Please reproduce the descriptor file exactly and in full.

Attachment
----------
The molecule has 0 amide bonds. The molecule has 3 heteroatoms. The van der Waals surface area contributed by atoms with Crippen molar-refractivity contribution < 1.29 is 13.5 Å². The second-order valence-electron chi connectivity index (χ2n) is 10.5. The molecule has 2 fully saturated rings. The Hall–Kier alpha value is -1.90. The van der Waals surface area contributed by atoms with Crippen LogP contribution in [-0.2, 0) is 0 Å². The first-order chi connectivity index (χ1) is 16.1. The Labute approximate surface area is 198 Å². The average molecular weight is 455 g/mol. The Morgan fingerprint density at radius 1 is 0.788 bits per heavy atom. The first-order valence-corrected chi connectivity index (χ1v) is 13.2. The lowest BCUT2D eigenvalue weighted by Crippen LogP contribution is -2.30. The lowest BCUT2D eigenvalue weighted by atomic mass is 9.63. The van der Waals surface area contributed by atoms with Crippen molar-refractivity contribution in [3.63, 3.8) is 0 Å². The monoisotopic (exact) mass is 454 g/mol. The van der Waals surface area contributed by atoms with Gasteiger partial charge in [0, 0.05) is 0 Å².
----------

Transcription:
The molecule has 0 amide bonds. The molecule has 3 heteroatoms. The van der Waals surface area contributed by atoms with Crippen molar-refractivity contribution < 1.29 is 13.5 Å². The second-order valence-electron chi connectivity index (χ2n) is 10.5. The molecule has 2 fully saturated rings. The Hall–Kier alpha value is -1.90. The van der Waals surface area contributed by atoms with Crippen LogP contribution in [-0.2, 0) is 0 Å². The first-order chi connectivity index (χ1) is 16.1. The Labute approximate surface area is 198 Å². The average molecular weight is 455 g/mol. The Morgan fingerprint density at radius 1 is 0.788 bits per heavy atom. The first-order valence-corrected chi connectivity index (χ1v) is 13.2. The lowest BCUT2D eigenvalue weighted by Crippen LogP contribution is -2.30. The lowest BCUT2D eigenvalue weighted by atomic mass is 9.63. The van der Waals surface area contributed by atoms with Crippen molar-refractivity contribution in [3.63, 3.8) is 0 Å². The monoisotopic (exact) mass is 454 g/mol. The van der Waals surface area contributed by atoms with Gasteiger partial charge in [0, 0.05) is 0 Å².